While millions of people suffer from asthma, diagnosing and treating asthma in infants and toddlers can be quite a challenge. For starters, infants and toddlers have much smaller airways than older children and adults, making even the tiniest of blockages a potential issue. While we still don’t know what specifically causes asthma, if a child has a family history of asthma or allergies, a specific allergy or had a mother who smoked during pregnancy, they have a higher chance of getting asthma early in life.

Warning signs

Without the ability to effectively communicate their symptoms, it’s important for parents and caregivers to be on the lookout if their infant or toddler is showcasing the following symptoms: fast breathing, working harder to breathe, panting with normal activities, wheezing, persistent coughing, difficulty sucking or eating, tiredness, disinterest in normal activities, very pale or blue coloring in the face, lips or fingernails.

Taking action

If your young child has shown any of these symptoms, it’s important to speak with their doctor. Be sure to have the following information on hand: any family history of asthma or allergies, abnormal behavior, breathing symptom patterns and potential triggers and responses to foods or possible allergy triggers.

If your young child is suspected to have asthma, their doctor may prescribe medications, or order blood tests, allergy testing and X-Rays. This will allow the doctor to make an accurate diagnosis and put your young child on an asthma management plan that is best suited for them.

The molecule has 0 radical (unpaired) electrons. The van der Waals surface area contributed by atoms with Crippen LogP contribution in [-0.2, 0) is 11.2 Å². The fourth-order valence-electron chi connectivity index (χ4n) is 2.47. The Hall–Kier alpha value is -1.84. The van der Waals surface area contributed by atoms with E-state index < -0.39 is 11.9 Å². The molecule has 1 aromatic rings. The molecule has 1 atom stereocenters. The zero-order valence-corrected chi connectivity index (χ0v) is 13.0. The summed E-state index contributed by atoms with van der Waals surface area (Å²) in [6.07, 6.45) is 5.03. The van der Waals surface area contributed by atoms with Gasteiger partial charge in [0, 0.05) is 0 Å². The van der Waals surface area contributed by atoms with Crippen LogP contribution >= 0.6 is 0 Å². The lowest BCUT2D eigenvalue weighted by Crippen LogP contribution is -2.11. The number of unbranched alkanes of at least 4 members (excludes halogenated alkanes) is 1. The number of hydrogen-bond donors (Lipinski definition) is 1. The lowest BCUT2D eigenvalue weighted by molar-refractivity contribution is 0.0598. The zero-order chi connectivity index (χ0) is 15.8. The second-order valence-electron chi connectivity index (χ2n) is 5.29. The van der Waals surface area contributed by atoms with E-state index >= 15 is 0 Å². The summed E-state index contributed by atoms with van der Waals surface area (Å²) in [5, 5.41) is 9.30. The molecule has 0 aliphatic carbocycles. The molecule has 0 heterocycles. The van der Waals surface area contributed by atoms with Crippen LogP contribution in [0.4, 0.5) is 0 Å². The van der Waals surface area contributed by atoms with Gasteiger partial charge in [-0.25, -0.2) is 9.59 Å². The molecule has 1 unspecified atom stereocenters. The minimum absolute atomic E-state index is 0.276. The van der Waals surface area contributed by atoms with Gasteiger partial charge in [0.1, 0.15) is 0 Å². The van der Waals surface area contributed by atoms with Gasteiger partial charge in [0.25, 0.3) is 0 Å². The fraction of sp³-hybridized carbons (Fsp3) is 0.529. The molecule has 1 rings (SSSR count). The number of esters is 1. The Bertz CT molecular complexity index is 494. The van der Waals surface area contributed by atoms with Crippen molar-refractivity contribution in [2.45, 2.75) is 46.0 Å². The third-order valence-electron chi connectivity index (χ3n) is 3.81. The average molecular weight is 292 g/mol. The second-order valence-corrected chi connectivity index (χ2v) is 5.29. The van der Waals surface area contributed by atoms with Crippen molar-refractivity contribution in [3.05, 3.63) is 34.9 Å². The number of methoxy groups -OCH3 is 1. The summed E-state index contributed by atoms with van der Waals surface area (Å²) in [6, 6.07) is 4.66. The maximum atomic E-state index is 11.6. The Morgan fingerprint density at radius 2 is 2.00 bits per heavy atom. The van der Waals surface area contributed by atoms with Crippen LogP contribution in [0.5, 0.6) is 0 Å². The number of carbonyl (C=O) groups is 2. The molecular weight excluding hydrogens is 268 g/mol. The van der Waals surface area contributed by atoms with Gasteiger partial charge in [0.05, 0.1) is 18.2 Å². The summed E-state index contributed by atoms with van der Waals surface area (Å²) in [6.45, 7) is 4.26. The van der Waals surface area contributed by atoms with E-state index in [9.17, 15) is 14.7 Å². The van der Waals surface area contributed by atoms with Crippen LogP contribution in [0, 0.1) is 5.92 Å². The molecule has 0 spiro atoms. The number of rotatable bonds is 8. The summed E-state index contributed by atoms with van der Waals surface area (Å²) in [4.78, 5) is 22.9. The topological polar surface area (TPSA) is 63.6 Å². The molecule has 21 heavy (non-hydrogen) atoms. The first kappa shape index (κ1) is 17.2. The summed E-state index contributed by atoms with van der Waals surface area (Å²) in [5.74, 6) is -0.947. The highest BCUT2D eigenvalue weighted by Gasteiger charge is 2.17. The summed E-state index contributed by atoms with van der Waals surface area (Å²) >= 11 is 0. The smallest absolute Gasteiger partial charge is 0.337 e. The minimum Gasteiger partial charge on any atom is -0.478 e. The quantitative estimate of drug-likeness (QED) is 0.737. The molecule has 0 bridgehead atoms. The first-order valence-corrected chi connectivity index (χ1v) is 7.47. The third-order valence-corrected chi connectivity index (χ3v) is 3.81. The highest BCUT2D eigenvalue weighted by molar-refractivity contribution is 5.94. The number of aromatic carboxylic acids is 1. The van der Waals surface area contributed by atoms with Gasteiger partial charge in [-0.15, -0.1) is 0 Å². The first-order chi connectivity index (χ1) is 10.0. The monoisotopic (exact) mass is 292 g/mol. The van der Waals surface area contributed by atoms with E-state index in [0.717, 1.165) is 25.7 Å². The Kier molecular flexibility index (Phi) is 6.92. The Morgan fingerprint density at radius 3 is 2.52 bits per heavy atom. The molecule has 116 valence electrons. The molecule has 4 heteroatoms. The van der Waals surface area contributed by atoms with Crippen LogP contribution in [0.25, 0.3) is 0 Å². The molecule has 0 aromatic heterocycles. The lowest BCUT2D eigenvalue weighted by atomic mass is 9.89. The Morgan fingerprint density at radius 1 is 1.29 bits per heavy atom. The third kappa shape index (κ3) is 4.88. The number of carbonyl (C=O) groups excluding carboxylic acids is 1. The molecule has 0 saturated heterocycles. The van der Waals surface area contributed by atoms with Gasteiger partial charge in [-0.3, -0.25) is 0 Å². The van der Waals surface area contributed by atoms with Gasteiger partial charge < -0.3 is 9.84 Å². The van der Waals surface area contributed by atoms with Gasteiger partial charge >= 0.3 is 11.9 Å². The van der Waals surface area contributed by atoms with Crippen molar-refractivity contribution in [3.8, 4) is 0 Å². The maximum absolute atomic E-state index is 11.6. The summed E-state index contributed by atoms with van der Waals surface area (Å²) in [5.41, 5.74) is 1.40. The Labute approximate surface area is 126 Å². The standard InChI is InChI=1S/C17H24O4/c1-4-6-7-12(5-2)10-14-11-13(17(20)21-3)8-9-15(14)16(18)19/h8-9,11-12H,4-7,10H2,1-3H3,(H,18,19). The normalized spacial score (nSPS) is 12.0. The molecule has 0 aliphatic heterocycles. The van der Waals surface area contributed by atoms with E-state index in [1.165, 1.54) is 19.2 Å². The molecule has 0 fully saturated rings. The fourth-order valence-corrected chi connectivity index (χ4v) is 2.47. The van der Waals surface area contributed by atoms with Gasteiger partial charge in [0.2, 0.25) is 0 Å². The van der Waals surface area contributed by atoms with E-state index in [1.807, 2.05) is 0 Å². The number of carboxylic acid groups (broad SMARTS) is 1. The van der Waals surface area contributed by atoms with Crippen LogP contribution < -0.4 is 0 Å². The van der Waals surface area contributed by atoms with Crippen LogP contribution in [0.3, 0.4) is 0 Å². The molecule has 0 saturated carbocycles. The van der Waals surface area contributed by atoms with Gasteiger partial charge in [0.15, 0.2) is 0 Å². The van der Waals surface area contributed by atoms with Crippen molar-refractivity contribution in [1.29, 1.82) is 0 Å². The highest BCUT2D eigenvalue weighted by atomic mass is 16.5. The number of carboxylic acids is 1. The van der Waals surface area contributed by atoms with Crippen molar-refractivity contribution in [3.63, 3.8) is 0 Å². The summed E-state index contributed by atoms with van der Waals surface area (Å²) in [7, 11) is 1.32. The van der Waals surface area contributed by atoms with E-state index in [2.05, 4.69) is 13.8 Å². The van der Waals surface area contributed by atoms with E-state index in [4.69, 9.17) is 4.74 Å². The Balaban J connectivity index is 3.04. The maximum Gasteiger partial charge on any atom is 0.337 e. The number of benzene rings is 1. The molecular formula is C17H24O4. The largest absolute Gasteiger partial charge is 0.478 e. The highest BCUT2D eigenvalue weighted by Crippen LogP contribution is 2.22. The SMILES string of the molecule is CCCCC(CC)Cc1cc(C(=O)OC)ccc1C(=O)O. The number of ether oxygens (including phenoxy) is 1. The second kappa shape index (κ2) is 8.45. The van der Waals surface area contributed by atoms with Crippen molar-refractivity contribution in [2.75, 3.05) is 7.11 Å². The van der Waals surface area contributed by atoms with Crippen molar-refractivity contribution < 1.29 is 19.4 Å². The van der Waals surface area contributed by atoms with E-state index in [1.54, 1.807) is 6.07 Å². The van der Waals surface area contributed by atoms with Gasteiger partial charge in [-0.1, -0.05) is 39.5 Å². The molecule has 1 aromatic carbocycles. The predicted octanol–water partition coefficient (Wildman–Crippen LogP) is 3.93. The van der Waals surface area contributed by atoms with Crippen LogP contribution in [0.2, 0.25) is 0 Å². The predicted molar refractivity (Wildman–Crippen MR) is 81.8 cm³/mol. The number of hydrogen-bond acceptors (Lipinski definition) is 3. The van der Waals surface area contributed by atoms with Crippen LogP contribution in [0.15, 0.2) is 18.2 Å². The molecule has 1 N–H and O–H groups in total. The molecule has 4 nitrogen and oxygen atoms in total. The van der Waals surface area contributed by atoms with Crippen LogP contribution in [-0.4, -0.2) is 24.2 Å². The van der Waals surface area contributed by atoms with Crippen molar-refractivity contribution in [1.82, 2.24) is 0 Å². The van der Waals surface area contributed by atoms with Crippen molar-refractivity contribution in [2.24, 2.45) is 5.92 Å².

“Infants and toddlers have much smaller airways than older children and adults, making even the tiniest of blockages a potential issue.”

If the doctor has diagnosed your young child with asthma, don’t fret!. Infants and toddlers can use most medicines meant for older children and adults — just at a lower dosage. Inhaled forms of asthma medicine are the most commonly used for treating infants and toddlers, such as nebulizers. A nebulizer is a small machine that turns liquid medication into mist so that your young child can breathe in through a small mask.

You may also administer asthma medicine to your child with the use of a spacer. This allows your child to breathe in the medicine through a small tube which holds the medication released by the inhaler fitted to it.

Tips for parents

This may all seem like a lot, especially if you’re a first-time parent. But luckily there are ways you can manage your young child’s asthma to help minimize stress for all. First, learn the warning signs of your child’s particular asthma symptom pattern. Be sure to develop an asthma care plan with your child’s doctor so that there is a specific course of action if symptoms get worse.

Next, teach your toddler to tell you when they are not feeling well so that their symptoms and triggers can be monitored more accurately, and treated immediately. In the event of a serious asthma episode, be sure to have an emergency action plan, such as what hospital you will use, who will take care of your other children, and how does your medical coverage provide for emergency care.

Although asthma is a chronic illness, knowing your infant or toddler’s symptoms, and having a preparedness plan in place will help you to effectively manage their symptoms.